Billionaire Michael Bloomberg is donating $1.8 billion to his alma mater, Johns Hopkins University. It’s the largest contribution ever made to an education institution in the United States. The stated goal of the donation is to make it easier for low- and middle-income students to attend the college. It will be used as financial aid for undergraduate programs only. In a New York Times op-ed published Sunday, Bloomberg expressed his dismay at the fact that financial resources are an obstacle to higher education.
“No qualified high school student should ever be barred entrance to a college based on his or her family’s bank account. Yet, it happens all the time.”
He added that denying students from low- and middle-income families access to higher education “undermines equal opportunity” and continues the cycle of generational poverty. He also referred to its impact on the quest for the American dream.
“It strikes at the heart of the American dream: the idea that every person, from every community, has the chance to rise based on merit.”
The university states that due to the sizeable donation, they will be able to have a truly “need-blind” admissions process, enabling student admission to be based only on academic performance instead of an additional consideration of ability to pay. Financial aid provided from Bloomberg’s donation will help create a more diverse student population and allow the university to provide students with funds that don’t have to be repaid. Johns Hopkins will also create lower levels of family contributions for families exhibiting a need for financial aid, and provide “comprehensive student support.”
NEW: Billionaire businessman and philanthropist Michael Bloomberg is donating $1.8 billion to his alma mater, Johns Hopkins University – the largest contribution ever made to an education institution in the U.S. https://t.co/GAjS0Hmcfn pic.twitter.com/ZHVyiRGwiE— ABC News (@ABC) November 18, 2018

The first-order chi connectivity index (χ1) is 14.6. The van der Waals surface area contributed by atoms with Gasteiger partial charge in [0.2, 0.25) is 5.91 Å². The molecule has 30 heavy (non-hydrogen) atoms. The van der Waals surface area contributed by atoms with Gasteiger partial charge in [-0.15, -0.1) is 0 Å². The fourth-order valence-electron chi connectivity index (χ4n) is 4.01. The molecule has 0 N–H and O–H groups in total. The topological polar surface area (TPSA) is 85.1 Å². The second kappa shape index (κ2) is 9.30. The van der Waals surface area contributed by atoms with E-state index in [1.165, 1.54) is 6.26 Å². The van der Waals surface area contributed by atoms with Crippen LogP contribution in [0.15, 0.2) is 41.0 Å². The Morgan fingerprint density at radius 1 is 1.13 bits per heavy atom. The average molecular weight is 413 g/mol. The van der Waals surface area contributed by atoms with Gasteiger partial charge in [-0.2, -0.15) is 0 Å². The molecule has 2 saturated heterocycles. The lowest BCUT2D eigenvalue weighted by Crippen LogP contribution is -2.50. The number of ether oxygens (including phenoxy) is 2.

Michael Bloomberg graduated from Johns Hopkins University in 1964. In 1965, he made his first contribution to the school in the amount of $5. In 2013, he pledged $350 million for cross-disciplinary education and financial aid to the university. His latest pledge of $1.8 billion is in addition to $1.5 billion he has already given to Johns Hopkins.
ABC News reports that Johns Hopkins president Ronald J. Daniels commented on the significance of Bloomberg’s latest donation.
“Our university was founded in 1876 by a visionary $7 million gift from the Baltimore merchant Johns Hopkins. When it was announced, it was the largest gift of its kind. It created America’s first research university and changed the face of American higher education. With today’s announcement of Mike Bloomberg’s $1.8 billion investment in financial aid, history has repeated itself.”
In his op-ed, Bloomberg said that as the son of a bookkeeper, he was able to attend Johns Hopkins only because he was able to obtain a student loan and hold down a job on campus. He credited his college education with providing opportunities he would not have otherwise had and the ability to live the American dream.